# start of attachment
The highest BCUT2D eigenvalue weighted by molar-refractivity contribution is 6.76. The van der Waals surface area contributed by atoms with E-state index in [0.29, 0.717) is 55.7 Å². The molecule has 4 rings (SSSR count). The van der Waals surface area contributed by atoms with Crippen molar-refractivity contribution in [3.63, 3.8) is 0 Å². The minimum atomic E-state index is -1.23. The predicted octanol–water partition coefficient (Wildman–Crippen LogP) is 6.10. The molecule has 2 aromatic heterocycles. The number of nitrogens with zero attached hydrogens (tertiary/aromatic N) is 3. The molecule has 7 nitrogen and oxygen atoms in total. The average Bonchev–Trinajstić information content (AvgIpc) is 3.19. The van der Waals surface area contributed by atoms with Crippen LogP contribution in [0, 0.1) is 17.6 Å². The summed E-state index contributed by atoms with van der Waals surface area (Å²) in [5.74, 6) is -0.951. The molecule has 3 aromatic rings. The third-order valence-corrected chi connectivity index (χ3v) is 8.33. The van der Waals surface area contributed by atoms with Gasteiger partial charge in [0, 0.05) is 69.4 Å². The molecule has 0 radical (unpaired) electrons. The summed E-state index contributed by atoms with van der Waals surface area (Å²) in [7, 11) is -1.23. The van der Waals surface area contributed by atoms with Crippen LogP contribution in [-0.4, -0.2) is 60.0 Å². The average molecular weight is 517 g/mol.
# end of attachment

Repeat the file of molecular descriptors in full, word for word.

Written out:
The highest BCUT2D eigenvalue weighted by molar-refractivity contribution is 6.76. The van der Waals surface area contributed by atoms with E-state index in [0.29, 0.717) is 55.7 Å². The molecule has 4 rings (SSSR count). The van der Waals surface area contributed by atoms with Crippen molar-refractivity contribution in [3.63, 3.8) is 0 Å². The minimum atomic E-state index is -1.23. The predicted octanol–water partition coefficient (Wildman–Crippen LogP) is 6.10. The molecule has 2 aromatic heterocycles. The number of nitrogens with zero attached hydrogens (tertiary/aromatic N) is 3. The molecule has 7 nitrogen and oxygen atoms in total. The average Bonchev–Trinajstić information content (AvgIpc) is 3.19. The van der Waals surface area contributed by atoms with Crippen LogP contribution in [0, 0.1) is 17.6 Å². The summed E-state index contributed by atoms with van der Waals surface area (Å²) in [5.74, 6) is -0.951. The molecule has 3 aromatic rings. The third-order valence-corrected chi connectivity index (χ3v) is 8.33. The van der Waals surface area contributed by atoms with Gasteiger partial charge in [0, 0.05) is 69.4 Å². The molecule has 0 radical (unpaired) electrons. The summed E-state index contributed by atoms with van der Waals surface area (Å²) in [7, 11) is -1.23. The van der Waals surface area contributed by atoms with Crippen LogP contribution in [-0.4, -0.2) is 60.0 Å². The average molecular weight is 517 g/mol.